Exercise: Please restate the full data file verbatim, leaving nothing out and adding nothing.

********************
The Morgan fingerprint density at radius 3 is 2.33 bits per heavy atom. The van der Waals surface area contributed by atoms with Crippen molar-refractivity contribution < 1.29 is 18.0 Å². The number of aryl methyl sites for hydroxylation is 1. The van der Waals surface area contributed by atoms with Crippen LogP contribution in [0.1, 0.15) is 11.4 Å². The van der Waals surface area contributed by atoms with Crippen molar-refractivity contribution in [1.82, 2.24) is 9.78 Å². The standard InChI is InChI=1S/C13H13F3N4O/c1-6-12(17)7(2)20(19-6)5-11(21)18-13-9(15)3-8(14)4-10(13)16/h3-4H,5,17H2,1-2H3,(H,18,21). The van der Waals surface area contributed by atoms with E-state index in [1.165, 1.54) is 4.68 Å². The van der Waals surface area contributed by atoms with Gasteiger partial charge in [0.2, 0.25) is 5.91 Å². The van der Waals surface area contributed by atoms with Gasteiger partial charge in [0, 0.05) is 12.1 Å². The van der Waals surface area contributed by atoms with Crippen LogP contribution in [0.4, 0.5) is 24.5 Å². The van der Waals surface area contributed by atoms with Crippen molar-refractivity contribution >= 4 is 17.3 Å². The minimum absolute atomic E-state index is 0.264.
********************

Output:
The Morgan fingerprint density at radius 3 is 2.33 bits per heavy atom. The van der Waals surface area contributed by atoms with Crippen molar-refractivity contribution < 1.29 is 18.0 Å². The number of aryl methyl sites for hydroxylation is 1. The van der Waals surface area contributed by atoms with Crippen LogP contribution in [0.1, 0.15) is 11.4 Å². The van der Waals surface area contributed by atoms with Crippen molar-refractivity contribution in [1.82, 2.24) is 9.78 Å². The standard InChI is InChI=1S/C13H13F3N4O/c1-6-12(17)7(2)20(19-6)5-11(21)18-13-9(15)3-8(14)4-10(13)16/h3-4H,5,17H2,1-2H3,(H,18,21). The van der Waals surface area contributed by atoms with E-state index in [1.165, 1.54) is 4.68 Å². The van der Waals surface area contributed by atoms with Gasteiger partial charge in [0.2, 0.25) is 5.91 Å². The van der Waals surface area contributed by atoms with Gasteiger partial charge in [0, 0.05) is 12.1 Å². The van der Waals surface area contributed by atoms with Crippen LogP contribution in [0.4, 0.5) is 24.5 Å². The van der Waals surface area contributed by atoms with Crippen molar-refractivity contribution >= 4 is 17.3 Å². The minimum absolute atomic E-state index is 0.264.